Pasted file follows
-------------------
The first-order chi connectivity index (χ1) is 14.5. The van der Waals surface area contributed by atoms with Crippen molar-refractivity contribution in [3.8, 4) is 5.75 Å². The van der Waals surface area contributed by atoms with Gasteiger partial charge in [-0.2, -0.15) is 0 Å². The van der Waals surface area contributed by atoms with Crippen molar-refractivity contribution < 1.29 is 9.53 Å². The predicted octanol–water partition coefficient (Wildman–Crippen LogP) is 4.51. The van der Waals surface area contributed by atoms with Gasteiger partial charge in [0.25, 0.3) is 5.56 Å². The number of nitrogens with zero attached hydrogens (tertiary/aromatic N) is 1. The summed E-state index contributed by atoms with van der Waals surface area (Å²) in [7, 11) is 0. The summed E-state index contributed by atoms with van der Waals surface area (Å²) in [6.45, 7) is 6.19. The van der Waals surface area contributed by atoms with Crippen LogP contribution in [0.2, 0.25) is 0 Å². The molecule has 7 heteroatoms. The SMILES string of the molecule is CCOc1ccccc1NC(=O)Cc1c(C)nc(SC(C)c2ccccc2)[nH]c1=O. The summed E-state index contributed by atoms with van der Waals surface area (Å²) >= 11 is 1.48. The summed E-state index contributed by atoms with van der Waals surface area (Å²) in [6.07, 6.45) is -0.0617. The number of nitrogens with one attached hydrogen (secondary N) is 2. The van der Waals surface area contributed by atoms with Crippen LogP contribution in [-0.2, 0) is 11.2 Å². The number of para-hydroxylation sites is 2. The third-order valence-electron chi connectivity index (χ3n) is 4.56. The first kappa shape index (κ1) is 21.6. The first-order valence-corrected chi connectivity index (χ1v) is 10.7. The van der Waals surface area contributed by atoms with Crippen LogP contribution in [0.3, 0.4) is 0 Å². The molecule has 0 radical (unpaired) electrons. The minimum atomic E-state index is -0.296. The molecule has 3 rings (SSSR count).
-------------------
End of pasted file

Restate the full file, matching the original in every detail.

The first-order chi connectivity index (χ1) is 14.5. The van der Waals surface area contributed by atoms with Crippen molar-refractivity contribution in [3.8, 4) is 5.75 Å². The van der Waals surface area contributed by atoms with Gasteiger partial charge in [-0.2, -0.15) is 0 Å². The van der Waals surface area contributed by atoms with Crippen molar-refractivity contribution < 1.29 is 9.53 Å². The predicted octanol–water partition coefficient (Wildman–Crippen LogP) is 4.51. The van der Waals surface area contributed by atoms with Gasteiger partial charge in [0.25, 0.3) is 5.56 Å². The number of nitrogens with zero attached hydrogens (tertiary/aromatic N) is 1. The summed E-state index contributed by atoms with van der Waals surface area (Å²) in [7, 11) is 0. The summed E-state index contributed by atoms with van der Waals surface area (Å²) in [6.45, 7) is 6.19. The van der Waals surface area contributed by atoms with Crippen LogP contribution in [0.2, 0.25) is 0 Å². The molecule has 7 heteroatoms. The SMILES string of the molecule is CCOc1ccccc1NC(=O)Cc1c(C)nc(SC(C)c2ccccc2)[nH]c1=O. The summed E-state index contributed by atoms with van der Waals surface area (Å²) >= 11 is 1.48. The summed E-state index contributed by atoms with van der Waals surface area (Å²) in [6.07, 6.45) is -0.0617. The number of nitrogens with one attached hydrogen (secondary N) is 2. The van der Waals surface area contributed by atoms with Crippen LogP contribution in [-0.2, 0) is 11.2 Å². The number of para-hydroxylation sites is 2. The third-order valence-electron chi connectivity index (χ3n) is 4.56. The first kappa shape index (κ1) is 21.6. The first-order valence-corrected chi connectivity index (χ1v) is 10.7. The van der Waals surface area contributed by atoms with Crippen LogP contribution in [0.3, 0.4) is 0 Å². The molecule has 0 radical (unpaired) electrons. The minimum atomic E-state index is -0.296. The molecule has 3 rings (SSSR count).